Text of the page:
Communities and Local Government CommitteeWritten evidence from South East Strategic Leaders

I am writing to you on behalf of the South East Strategic Leaders, a group of 14 county and unitary authorities who work together on issues of joint concern, sharing best practice and promoting efficiency and collaborative working. We will be working with our member authorities to identify issues of common concern for the South East in order to respond fully to CLG’s National Planning Policy Framework (NPPF) consultation, which closes on 17 October.

In the meantime, I would like to draw to the Select Committee’s attention some continuing concerns we have about the Localism Bill’s “duty to cooperate” and whether the NPPF will be effective in situations which require larger-than-local strategic planning decisions. I note these are amongst the questions on which you have asked for feedback for the Committee’s Inquiry.

The overwhelming majority of our members supported Hampshire County Council’s proposed amendments to the Localism Bill, requiring that Strategic Infrastructure Assessments (SIAs) be undertaken as part of the Duty to Cooperate, and for those to be referenced in Local Plans and CIL Charging Schedules. I note that the Leader of Hampshire has written to your Select Committee and we agree with his observation that the draft NPPF fails to fully appreciate the nature of decision-making and service delivery in two-tier areas. We believe that a requirement for upper-tier authorities, in cooperation with local planning authorities and other infrastructure providers, to produce SIAs would encourage sound plans that more effectively take account of the different spatial scales on which infrastructure planning needs to happen.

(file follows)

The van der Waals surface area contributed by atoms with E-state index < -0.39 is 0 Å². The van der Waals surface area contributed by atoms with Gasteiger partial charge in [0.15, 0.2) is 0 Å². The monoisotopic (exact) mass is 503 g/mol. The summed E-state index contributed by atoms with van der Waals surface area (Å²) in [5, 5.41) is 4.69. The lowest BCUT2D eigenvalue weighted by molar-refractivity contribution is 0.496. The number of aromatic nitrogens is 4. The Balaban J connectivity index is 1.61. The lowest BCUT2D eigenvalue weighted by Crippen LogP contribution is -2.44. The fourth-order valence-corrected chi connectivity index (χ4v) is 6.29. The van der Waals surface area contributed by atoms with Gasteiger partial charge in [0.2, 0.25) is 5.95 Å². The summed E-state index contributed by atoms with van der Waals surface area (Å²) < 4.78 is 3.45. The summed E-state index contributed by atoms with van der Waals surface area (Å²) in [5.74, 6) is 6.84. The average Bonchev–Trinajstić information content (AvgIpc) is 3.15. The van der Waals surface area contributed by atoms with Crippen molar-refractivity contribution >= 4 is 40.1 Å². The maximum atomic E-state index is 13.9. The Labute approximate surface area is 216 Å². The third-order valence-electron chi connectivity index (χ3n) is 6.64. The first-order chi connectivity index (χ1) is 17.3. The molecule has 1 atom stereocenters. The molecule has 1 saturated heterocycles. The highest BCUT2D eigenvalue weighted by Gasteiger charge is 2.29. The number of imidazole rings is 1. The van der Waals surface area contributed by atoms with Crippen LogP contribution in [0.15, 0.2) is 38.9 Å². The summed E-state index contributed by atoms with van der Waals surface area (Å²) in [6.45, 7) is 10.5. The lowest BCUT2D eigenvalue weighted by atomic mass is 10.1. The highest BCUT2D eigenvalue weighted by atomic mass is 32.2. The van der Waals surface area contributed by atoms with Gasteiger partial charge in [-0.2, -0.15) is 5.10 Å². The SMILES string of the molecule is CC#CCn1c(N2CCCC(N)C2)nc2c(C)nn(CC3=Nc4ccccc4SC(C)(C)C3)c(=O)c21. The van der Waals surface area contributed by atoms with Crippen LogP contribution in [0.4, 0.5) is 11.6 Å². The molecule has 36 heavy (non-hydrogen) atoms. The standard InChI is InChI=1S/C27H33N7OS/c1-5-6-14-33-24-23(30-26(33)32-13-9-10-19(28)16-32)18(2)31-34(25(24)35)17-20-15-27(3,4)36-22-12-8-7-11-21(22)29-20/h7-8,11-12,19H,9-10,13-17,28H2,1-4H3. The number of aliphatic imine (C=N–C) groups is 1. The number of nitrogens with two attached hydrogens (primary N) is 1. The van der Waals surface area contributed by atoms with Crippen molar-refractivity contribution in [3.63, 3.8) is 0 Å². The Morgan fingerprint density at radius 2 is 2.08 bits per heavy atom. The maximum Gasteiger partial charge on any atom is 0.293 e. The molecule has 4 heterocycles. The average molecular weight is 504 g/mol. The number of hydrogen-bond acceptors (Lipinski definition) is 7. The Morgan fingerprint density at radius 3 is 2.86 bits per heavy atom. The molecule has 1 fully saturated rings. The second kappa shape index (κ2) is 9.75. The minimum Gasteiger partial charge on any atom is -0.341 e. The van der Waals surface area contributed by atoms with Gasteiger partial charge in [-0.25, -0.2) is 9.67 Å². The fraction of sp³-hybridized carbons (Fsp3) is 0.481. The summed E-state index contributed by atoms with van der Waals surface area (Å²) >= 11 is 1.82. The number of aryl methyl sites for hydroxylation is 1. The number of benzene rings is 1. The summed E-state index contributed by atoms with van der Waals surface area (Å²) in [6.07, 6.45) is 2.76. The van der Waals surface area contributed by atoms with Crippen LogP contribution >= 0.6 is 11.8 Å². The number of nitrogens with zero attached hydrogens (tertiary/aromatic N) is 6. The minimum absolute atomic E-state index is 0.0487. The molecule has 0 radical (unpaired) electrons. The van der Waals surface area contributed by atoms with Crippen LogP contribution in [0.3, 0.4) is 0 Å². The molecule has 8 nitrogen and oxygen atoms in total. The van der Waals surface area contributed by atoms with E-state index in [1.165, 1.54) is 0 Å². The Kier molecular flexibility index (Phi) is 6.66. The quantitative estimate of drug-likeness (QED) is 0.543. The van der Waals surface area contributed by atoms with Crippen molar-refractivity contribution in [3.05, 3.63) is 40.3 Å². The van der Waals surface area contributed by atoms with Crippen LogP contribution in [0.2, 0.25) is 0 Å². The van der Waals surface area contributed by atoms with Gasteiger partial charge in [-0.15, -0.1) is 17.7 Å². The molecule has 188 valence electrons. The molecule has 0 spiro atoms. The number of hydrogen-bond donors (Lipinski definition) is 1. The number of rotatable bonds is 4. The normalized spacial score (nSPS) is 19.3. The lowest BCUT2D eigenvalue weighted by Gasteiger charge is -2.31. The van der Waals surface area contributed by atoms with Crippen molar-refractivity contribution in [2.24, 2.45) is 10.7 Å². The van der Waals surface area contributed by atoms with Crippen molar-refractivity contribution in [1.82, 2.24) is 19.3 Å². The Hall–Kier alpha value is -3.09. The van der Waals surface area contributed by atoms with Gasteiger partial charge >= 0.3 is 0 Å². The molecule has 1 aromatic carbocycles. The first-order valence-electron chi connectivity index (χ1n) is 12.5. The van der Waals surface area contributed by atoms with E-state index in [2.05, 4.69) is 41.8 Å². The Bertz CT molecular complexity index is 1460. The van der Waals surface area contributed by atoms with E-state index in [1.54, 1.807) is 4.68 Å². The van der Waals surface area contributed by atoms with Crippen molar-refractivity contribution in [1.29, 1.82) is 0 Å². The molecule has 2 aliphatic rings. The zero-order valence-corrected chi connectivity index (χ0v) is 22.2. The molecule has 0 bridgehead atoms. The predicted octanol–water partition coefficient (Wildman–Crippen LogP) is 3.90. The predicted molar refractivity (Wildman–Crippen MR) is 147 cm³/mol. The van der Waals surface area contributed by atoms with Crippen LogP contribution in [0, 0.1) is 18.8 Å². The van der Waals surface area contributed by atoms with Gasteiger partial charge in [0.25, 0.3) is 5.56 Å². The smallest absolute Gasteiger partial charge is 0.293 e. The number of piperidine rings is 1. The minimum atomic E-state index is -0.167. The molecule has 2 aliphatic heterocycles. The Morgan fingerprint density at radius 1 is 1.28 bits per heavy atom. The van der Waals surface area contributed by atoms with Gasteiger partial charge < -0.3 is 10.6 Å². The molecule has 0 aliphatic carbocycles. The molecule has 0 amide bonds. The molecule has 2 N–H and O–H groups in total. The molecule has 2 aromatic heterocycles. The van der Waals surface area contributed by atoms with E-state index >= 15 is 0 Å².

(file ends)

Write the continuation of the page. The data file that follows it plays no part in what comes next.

Additionally, many of our members continue to feel strongly that county councils should be given the same powers as the London Mayor to produce a strategic infrastructure plan and act as a Community Infrastructure Levy (CIL) charging authority. We would urge the Select Committee to seek clarification from Government on how county councils can continue to meet their responsibilities to provide strategic infrastructure, when there is no certainty that the necessary CIL funding will be transferred to them by their districts. Clearly in many areas, strong working relationships exist between counties and their districts. However, in the occasional locality where cooperative working across the tiers is more difficult, we are concerned that the consequences will have a negative impact on local communities. This is a particular issue for us in the South East where congestion and inadequate investment in infrastructure are already a significant problem.

The South East Strategic Leaders are drawn from county councils and unitary authorities. Our membership includes: Bracknell Forest, Buckinghamshire, East Sussex, Hampshire, Isle of Wight, Kent, Oxfordshire, Portsmouth, Reading, Royal Borough of Windsor and Maidenhead, Surrey, West Berkshire, West Sussex and Wokingham. We also have an affiliate member from the Eastern region: Central Bedfordshire.

September 2011

Prepared 20th December 2011